It seems that the majority of analysts today are only comfortable working with linear graphs of the FFT spectrum. This graph displays frequency or orders in the X-axis and amplitude in the Y-axis. The rationale is that the highest peaks in the graph are the ones you need to watch. Those very small or almost invisible peaks probably aren't important. Unfortunately, there are many cases where this is not true, and data that indicates other problems is overlooked.
The problem with a linear FFT graph is that the amplitude scale is usually set automatically according to the highest amplitude in the graph (autoscaling). If the same machine also has other, more subtle problems, the fault frequency peaks that you can be much smaller amplitude and barely visible - but they are there. Today's high dynamic range instruments will measure even very low amplitude signals and preserve them in the data set, but if you're not very careful, you may not see them when you review the data. You could very well not see an impending problem simply because you're looking at the data in a linear display.
Let's look at an example of what could happen. Let's say you have a machine with rolling element bearings that has some unbalance. The unbalance has been diagnosed quite easily. At the same time, there's a problem developing in the outer race in the load zone of one of the bearings. As you know, unbalance creates additional forces on the bearings, especially in the load zone. Because of the mass of the rotor and stiffness of the machine, you are going to have a high amplitude peak at the running speed of the machine. In the linear graph, you will see a high 1X peak, and pretty much little else. Because of increased loading due to the unbalance condition, instead of a normal wear-out timeline for a bearing, this bearing is probably going to go from mildly damaged to complete failure in much less time than usual.
In the linear graph view of the FFT spectra for this machine, you might not even see the advent of bearing tones as the rollers pass through the defect in the load zone. They are going to be very small initially compared to the unbalance amplitude at the running speed. On an analyzer/data collector screen this could be just one pixel, practically part of the noise floor. However, if you toggle your display over to a log-linear display in units of dB, you would see bearing tones up in the higher, non-synchronous frequencies. Because the lower amplitudes are expanded in scale and the higher amplitudes are condensed in scale, you can see the bearing tones as soon as they start to occur, while still seeing the full range of amplitudes. Without even knowing the fault frequencies as calculated by the bearing geometry, you would probably recognize a bearing fault by its classic signature. Knowing that you have an unbalance situation in the machine, this would be the ideal time to go ahead and release a work order, get the machine balanced and replace the bearing.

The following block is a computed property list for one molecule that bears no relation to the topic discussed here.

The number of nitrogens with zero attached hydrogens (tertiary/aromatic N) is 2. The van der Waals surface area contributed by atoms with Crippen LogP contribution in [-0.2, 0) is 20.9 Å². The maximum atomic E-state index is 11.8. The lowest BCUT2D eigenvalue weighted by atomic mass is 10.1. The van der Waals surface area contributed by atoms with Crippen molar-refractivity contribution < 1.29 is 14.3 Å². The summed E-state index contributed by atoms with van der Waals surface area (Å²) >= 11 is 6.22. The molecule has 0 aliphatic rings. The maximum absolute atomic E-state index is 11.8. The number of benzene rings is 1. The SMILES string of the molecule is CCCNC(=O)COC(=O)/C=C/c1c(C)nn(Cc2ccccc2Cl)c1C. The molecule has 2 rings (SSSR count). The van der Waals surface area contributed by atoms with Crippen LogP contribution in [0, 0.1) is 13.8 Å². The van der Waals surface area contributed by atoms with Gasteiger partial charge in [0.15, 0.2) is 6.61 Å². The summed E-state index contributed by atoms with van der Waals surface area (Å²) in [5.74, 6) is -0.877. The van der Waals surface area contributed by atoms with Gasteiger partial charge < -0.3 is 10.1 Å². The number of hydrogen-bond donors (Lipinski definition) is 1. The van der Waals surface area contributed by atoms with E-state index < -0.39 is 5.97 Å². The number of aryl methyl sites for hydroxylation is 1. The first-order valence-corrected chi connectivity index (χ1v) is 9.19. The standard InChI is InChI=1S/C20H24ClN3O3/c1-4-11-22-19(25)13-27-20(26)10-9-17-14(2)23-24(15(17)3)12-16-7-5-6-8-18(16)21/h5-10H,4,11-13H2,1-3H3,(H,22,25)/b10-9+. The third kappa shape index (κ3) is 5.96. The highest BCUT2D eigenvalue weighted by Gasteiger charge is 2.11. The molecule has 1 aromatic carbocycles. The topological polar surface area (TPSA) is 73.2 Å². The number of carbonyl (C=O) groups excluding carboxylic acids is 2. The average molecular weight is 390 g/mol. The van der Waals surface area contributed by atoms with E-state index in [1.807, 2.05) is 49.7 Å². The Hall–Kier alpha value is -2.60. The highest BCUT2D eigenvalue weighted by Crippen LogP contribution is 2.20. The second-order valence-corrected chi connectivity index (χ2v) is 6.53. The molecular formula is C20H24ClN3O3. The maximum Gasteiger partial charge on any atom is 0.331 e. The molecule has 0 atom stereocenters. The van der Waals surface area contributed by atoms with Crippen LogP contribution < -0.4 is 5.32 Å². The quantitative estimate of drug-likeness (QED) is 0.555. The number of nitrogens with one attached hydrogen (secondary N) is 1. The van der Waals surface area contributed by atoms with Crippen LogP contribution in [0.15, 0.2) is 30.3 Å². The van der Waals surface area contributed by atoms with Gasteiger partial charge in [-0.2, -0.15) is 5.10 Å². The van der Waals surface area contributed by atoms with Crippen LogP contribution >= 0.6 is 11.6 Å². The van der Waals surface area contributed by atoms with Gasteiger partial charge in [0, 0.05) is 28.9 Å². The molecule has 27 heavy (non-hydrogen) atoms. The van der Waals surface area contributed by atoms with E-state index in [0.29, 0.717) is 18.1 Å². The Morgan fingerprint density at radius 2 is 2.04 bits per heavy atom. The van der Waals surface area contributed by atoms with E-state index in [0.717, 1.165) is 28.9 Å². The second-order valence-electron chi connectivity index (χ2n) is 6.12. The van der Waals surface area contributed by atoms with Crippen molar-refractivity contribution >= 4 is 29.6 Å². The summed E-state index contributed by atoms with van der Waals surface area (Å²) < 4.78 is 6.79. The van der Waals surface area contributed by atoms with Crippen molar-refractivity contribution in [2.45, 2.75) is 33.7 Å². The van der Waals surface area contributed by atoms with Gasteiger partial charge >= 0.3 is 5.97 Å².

But don't take my word for it. Try it yourself: The next time you're looking at a machine that you feel comfortable with, one that has a known fault with high amplitudes, and some other fault frequencies, try toggling between a graph of the fault frequencies in linear mode and in log-linear mode. Do other fault frequencies suddenly seem to jump off the screen? Maybe there's something to this log-linear graph thing after all.
Tip Provided by: Bill Slonaker, Marketing Manager Mobius Institute Tel: +1 877.550.3400
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